A Brussels-based think-tank has warned Venezuela of an impending humanitarian calamity in tandem with growing political instability.
While the accelerating deterioration of the South American country’s political crisis is cause for growing concern, says the International Crisis Group (ICG), there is a less widely appreciated side of the dramatic situation: “A sharp fall in real incomes, major shortages of essential foods, medicines and other basic goods and breakdown of the health service are elements of a looming social crisis.”
In a recent briefing, the group says: “If not tackled decisively and soon, it will become a humanitarian disaster with a seismic impact on domestic politics and society, and on Venezuela’s neighbours. This situation results from poor policy choices, incompetence and corruption.”
The ICG points to another aspect of the impending humanitarian crisis: “Those with ailments such as cancer, HIV-AIDS or cardiovascular disease can go months without medicines they require to survive. Hospitals and even private clinics cannot maintain stocks of medicines and other basic supplies, including spare parts to repair equipment.”
The think-tank headed by Jean-Marie Guéhenno, a former French diplomat, refers to “some economists” who predict a sudden collapse in food consumption and widespread hunger.
“Public health specialists already say that some surveys are showing chronic malnutrition, although the country is not yet on the verge of famine,” it adds.
The collapse of the health service, however, can have pernicious short-term effects, including uncontrolled spread of communicable diseases and thousands of preventable deaths, warns the Crisis Group.
However, it adds, the severest consequences can be avoided by ending the political deadlock since 2014 between the government and opposition, which in turn would require “strong engagement of foreign governments and multilateral bodies”.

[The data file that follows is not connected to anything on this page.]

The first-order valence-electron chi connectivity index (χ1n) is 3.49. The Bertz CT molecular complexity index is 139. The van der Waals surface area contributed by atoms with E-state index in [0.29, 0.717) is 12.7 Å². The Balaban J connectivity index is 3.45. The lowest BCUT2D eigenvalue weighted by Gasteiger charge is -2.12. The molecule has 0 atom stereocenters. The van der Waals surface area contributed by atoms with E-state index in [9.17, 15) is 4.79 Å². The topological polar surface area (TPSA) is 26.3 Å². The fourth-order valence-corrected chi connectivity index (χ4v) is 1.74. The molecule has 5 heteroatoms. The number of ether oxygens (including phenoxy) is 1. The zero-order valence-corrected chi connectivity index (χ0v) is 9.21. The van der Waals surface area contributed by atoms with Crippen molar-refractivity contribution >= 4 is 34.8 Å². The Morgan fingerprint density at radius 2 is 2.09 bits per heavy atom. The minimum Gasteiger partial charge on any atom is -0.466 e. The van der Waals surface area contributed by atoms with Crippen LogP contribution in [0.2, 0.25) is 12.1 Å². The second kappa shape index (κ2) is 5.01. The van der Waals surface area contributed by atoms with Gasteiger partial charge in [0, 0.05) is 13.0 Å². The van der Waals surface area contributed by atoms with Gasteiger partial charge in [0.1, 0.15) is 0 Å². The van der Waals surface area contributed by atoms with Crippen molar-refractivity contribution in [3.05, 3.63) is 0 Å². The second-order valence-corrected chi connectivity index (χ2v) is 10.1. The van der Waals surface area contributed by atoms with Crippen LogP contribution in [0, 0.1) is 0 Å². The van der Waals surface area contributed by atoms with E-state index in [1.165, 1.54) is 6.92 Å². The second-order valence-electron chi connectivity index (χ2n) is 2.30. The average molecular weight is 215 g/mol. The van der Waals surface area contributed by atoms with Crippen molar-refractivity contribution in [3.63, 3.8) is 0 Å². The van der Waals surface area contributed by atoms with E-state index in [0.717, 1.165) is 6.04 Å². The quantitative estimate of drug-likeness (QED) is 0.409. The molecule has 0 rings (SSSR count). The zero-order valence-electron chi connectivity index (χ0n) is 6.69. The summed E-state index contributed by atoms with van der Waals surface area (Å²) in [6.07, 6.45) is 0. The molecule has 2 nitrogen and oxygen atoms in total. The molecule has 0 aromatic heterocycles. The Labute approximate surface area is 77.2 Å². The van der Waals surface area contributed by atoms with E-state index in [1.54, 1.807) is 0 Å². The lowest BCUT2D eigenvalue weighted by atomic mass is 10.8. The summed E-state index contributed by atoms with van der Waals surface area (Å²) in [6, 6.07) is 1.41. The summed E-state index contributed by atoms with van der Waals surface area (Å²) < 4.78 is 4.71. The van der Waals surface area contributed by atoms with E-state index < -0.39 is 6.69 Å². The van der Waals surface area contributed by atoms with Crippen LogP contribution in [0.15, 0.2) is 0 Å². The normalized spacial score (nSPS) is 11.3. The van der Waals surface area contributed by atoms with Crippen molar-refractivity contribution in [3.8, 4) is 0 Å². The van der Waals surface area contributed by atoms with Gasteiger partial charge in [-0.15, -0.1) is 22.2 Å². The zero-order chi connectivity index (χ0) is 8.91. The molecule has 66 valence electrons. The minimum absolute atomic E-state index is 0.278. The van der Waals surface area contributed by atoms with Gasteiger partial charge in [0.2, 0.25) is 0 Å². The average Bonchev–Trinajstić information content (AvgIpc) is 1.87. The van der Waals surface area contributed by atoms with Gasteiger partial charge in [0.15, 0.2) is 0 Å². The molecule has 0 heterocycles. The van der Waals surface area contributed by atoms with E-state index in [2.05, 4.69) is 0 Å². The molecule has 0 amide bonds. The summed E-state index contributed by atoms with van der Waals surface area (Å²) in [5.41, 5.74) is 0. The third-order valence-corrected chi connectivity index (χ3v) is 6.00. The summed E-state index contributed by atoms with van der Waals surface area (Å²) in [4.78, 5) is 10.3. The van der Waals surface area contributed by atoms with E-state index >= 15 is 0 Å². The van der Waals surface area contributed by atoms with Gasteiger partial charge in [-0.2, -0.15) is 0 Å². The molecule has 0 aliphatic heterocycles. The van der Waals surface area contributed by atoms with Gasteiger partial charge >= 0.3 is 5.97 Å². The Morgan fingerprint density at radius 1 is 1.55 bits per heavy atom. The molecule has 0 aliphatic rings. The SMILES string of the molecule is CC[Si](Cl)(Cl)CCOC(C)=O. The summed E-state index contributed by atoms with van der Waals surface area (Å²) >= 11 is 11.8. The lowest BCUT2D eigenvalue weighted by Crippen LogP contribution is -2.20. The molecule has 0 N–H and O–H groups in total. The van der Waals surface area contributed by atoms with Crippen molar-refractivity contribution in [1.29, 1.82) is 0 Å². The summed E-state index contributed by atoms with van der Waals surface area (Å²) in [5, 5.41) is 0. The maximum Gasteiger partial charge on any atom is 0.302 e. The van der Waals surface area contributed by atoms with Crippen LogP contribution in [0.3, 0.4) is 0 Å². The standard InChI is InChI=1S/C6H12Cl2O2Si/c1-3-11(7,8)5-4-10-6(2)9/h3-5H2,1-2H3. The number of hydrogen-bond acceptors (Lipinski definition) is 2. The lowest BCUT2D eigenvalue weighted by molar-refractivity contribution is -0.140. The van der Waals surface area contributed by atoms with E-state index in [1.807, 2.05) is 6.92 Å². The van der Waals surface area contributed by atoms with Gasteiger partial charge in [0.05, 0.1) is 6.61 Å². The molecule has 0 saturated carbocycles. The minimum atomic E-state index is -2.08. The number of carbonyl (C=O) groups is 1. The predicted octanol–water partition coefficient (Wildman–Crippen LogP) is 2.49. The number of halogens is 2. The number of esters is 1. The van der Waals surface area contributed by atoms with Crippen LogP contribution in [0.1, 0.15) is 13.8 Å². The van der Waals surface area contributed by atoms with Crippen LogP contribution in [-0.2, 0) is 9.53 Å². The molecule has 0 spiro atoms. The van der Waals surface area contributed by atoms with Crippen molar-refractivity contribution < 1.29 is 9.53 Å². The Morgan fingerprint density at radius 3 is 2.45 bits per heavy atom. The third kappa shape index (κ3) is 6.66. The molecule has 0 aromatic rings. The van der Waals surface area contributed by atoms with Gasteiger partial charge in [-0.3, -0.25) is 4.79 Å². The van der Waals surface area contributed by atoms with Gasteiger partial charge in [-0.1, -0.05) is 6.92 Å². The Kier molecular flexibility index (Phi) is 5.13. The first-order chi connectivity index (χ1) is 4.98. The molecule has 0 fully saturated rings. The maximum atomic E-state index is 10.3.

Venezuela is the 12th largest oil producer in the world, with the largest reserves, and a beneficiary of the most sustained oil price boom in history. In view of this, argues the Crisis Group, it should be well placed to ride out the recent collapse of the international price of crude.
It points out that the oil boom, combined in the early years at least with the government’s redistribution policies, brought about a significant decrease in poverty under the administration of the late Hugo Chávez, during 1999-2013.
But well before the 50 per cent fall in prices at the end of 2014, a year in which Gross Domestic Product (GDP) shrank by more than 4 per cent and inflation rose to 62 per cent, the economy was showing signs of strain, says the Crisis Group.
It adds that expropriations of private land and businesses, stringent price and exchange controls, and inefficient, often corruptly-run state enterprises undermined the nation’s production of basic goods and services.
Courtesy: Caribbean 360u